Balancing the Demands for Transparency and Performance in Public Sector Contracting
- Contract Management
- Public Sector
- Supplier Management
One of the most welcome and well thought-through sections of the UK Government Green Paper, “Transforming Public Procurement” is undoubtedly Chapter 6, with its discussion of open and transparent contracting. Open contracting and transparency in public procurement save money and broaden competition and eliminate corruption.
The United Kingdom has already made progress in this direction, including its early commitment to the Open Contracting Data Standard, enabling disclosure of contract data, but as the Green Paper concedes, “the landscape remains fragmented, with missed opportunities to manage spend, bring performance tension to contract management and improve outcomes.” Data in these systems is not easily accessible or machine-readable. Moreover, lack of consistency is a source of inefficiency, with suppliers having to provide basically similar information on multiple platforms.
“Citizens and suppliers are locked out of the data loop post-award and there is limited transparency of what takes place thereafter.”
The UK is responding to an international movement that is gathering momentum, spearheaded by the Open Government Partnership, which now has 78 national members, including the UK, and participants from across civil society. The Green Paper also recognises the progress that has already been made abroad, notably in Ukraine and the Republic of Korea. France has also opened up data on public procurement contracting.
As with most policy issues, “the devil is in the detail” and the Green Paper examines some of the complex issues that arise when seeking to harmonise any new proposals on contract transparency with exemptions under the Freedom of Information Act (FOIA) and the protection of privacy under the Data Protection Act (DPA).
That aside, the proposal is to require all contracting authorities to “publish procurement and contracting data throughout the commercial lifecycle in a format compliant with the OCDS”. All relevant data, the paper continues, will need to be held in OCDS-compatible, open, non-proprietary reusable formats.
All of this goes considerably further than simply avoiding corrupt or dishonest conduct. It is clear that the winds of change are blowing through the public sector, and the very high standards of ethical behaviour that uphold the values of public service and ensure impartiality, accountability and transparency that are already widely practiced will, in future, be set in a statutory framework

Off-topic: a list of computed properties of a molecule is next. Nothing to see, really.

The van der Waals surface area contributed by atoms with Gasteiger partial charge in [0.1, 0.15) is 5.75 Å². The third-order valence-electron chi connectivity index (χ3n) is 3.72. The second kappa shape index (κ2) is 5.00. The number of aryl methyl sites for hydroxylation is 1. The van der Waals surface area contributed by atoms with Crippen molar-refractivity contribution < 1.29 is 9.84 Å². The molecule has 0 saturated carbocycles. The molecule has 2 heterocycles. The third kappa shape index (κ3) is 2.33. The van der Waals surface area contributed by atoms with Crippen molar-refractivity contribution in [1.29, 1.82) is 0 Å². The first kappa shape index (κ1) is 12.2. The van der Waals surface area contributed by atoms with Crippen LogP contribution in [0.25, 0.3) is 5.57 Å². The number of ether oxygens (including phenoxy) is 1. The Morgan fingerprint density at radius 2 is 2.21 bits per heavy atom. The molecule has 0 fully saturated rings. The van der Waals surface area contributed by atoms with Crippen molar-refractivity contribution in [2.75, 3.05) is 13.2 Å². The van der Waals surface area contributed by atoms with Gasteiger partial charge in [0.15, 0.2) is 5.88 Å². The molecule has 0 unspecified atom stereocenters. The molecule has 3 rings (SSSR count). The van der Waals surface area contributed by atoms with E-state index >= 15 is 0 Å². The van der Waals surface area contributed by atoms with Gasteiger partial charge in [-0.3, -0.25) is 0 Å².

But what does this mean for public sector procurement professionals in the here and now? Formal recommendations for legislation will come in a future white paper; however, a “wait and see” approach will mean missed opportunities and lost time. Contract managers and supplier relationship management officers in government departments and local authorities can already implement and adhere to standards that go beyond the current regulatory framework. They can already issue guidelines based on the indicative recommendations in the Green Paper – these can serve as an ongoing reference at all points of a tender, supplier management, contract management and payment processes.
Most importantly, authorities should be working to ensure that their data and systems are fully digital and fit for purpose. This is an area where JAGGAER has much to offer, based on a variety of projects not only in the United Kingdom but around the world. For example, a couple of years ago Scottish Councils in Ayrshire made a strategic decision to implement JAGGAER’s contract lifecycle management software across their whole contract portfolio. This incorporated a formal and standardised document management structure to ensure proven best-practice contract management controls to automate and streamline contracting processes, including the ability to generate and capture contractual information and legal agreements. These are now embedded into the system for all contracts. The project also demonstrated how local authorities can cooperate on such projects, sharing costs as well as finding a coherent way forward. Similarly, the project with Westminster City Council, London Borough of Hammersmith and Fulham and Royal Borough of Kensington & Chelsea created a Tri-Borough system for the management of contracts ensuring supplier data was available and contracts were awarded to the most economically advantageous suppler.
What is crucially important is that, while meeting the specific needs of the public sector such as open access to contract data and a complaints register, the central technology platform that is implemented leverages the experience and best practices of the private sector. To meet the government’s objectives the solution will need to be flexible and scalable to manage the vast amounts of supplier and contract data, and above all it must be easy to use for suppliers as well as buyers, for example by allowing rapid and unbureaucratic onboarding. It should also give government departments and agencies the ability to monitor contract performance throughout the lifecycle. JLL and Unilever have already travelled a fair distance on this journey and have very robust systems for contract and supplier management, together with advanced analytics for contract performance management, in place.